With a major US withdrawal from Syria expected sooner rather than later, the pre-existing trend of regional powers guiding, shaping and owning the peace process in the Arab Republic’s conflict is becoming all the more pronounced. The Astana Trio of Turkey, Russia and Iran have long been the major force in terms of coursing the peace process in Syria and with the US seemingly on the verge of limiting its role in Syria, Turkey has publicly announced something that many had deduced was the reality for some time. Speaking in a lengthy interview with TRT , President Recep Tayyip Erdoğan stated:
“Foreign policy with Syria continues at a lower level. Leaders may be cut out. But intelligence units can communicate for their interests. Even if you have an enemy, you should not break the ties. You may need that later”.
Erdoğan’s statement not only confirms what was previously hinted at by Turkey’s Foreign Minister, but his choice of words offers a helpful indication of what Turkey seeks from Damascus in order to begin some form of normalisation in bilateral relations that were abruptly cut off in 2011. Turkish officials have made it clear that Damascus must uphold the 1998 Adana Agreement which guarantees that Syria will disallow the PKK terror organisation and related groups from operating on Syria’s soil. The Adana Agreement was helpful in improving Turkey-Syria relations that had been strained for multiple reasons over the course of the 20th century, but by the end of the century, were most notably strained due to the fact that beginning in the early 1980s, Damascus allowed the PKK to use Syrian territory as a regional base.
The Adana Agreement saw PKK leader Abdullah Ocalan ejected from Syria and in the following years, the world witnessed the phenomenon of a young Bashar al-Assad and newly elected Prime Minister Erdoğan working to rapidly improve bilateral relations.
Of course, the present conflict ended the proverbial Indian summer of Ankara-Damascus relations and due to the ideological component of the conflict, it is difficult to see Assad and Erdoğan ever rekindling the apparently warm ties they had throughout much of the first decade of the 21st century. But because Syria and Turkey are neighbours and because Erdoğan remains popular in Turkey whilst Assad’s position in Syria appears to be solidified for years to come, eventually the two neighbouring states will have to work towards normalising relations, even if this means little meaningful contact between the two presidents.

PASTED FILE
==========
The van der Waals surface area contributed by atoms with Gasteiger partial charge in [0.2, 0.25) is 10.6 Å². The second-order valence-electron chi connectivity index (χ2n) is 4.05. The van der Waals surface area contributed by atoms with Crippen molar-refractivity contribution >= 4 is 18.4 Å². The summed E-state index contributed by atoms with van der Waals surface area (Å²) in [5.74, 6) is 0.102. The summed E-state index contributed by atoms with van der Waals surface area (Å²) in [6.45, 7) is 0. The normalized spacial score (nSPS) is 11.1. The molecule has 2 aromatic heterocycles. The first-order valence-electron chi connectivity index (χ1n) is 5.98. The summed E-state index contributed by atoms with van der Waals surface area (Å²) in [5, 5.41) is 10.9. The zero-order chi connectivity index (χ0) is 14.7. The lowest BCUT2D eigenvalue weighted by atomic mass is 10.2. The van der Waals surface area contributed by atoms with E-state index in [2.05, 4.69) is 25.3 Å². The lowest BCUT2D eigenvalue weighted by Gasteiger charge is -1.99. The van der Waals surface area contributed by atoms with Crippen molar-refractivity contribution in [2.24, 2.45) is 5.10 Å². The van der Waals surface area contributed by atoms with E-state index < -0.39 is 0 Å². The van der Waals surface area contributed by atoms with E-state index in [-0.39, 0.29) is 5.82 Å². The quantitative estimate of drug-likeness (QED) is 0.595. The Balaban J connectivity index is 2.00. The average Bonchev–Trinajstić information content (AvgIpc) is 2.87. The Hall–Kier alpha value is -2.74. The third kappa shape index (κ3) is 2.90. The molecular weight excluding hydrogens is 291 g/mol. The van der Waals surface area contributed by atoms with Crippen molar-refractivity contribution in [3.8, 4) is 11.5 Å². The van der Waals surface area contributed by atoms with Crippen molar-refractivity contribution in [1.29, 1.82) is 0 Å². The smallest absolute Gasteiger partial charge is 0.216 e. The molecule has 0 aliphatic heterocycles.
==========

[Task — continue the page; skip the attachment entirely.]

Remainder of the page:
In order to accomplish this, there are clear win-win goals that both sides can pursue. First of all, it is not only in Turkey’s interest to persuade Syria to remove the YPG/PKK threat by any means necessary, but as the YPG/PKK have been guilty of ethnically cleansing the indigenous Arab populations and ethnic minorities (including anti-YPG Kurds) of northern Syria, as well as being guilty of war crimes according to Amnesty International – it becomes self-evident that the terror group is a danger not only to Turkey but also to Syria. This is the fact in spite of the relations that the PKK had with Syria during much of the 1980s and 1990s.
With Russia openly discussing the importance of the Adana Agreement, it is becoming clear that Damascus’s superpower ally implicitly agrees with the need for Syria to uphold the Adana Agreement in order to satisfy Turkey’s security concerns as well as the status of Syria’s long term territorial unity. Making matters more interesting is the fact that for the first time since the present conflict began, Damascus is itself acknowledging its commitment to the Adana Agreement. Whilst Damascus has publicly proclaimed that Turkey is the party violating the agreement, the fact that both Ankara and Damascus are acknowledging the 1998 bilateral accord is symptomatic of a shift in the trajectory of Syrian thinking on the matter. This is to say that whilst for public consumption, Damascus still has to openly disagree with Turkey, by invoking the Adana Agreement, it at least shows that there is now a potential for a Russia or Iran brokered understanding between Damascus and Ankara – the likes of which would have seemed impossible even a year ago.
When taken in totality, these recent developments serve to demonstrate the fact that just as rivers find their way to the sea, regional powers engaged in conflict have a vested interest in eventually normalising relations throughout the course of a peace process, in the way that more distant powers simply do not. The US, France, Germany and UK will not be domestically impacted due to a long term lack of relations with Syria, but as a neighbour of Syria, Turkey will eventually have to regularise relations. As Iran and Russia are fellow Eurasian powers that each have positive relations with Turkey, it is clearly in the interests of both countries to help accelerate a mutually acceptable normalisation process in this regard. The same cannot be said for the powers of Europe and North America that have long been involved in the Syria conflict.
In this sense, while the road to regional normalisation in respect of Ankara/Damascus relations will be a lengthy and at times difficult process, by regionalising the peace process, there is a better chance of some form of win-win outcome to end a conflict whose conclusion is in the interests of every major power in western Eurasia and beyond.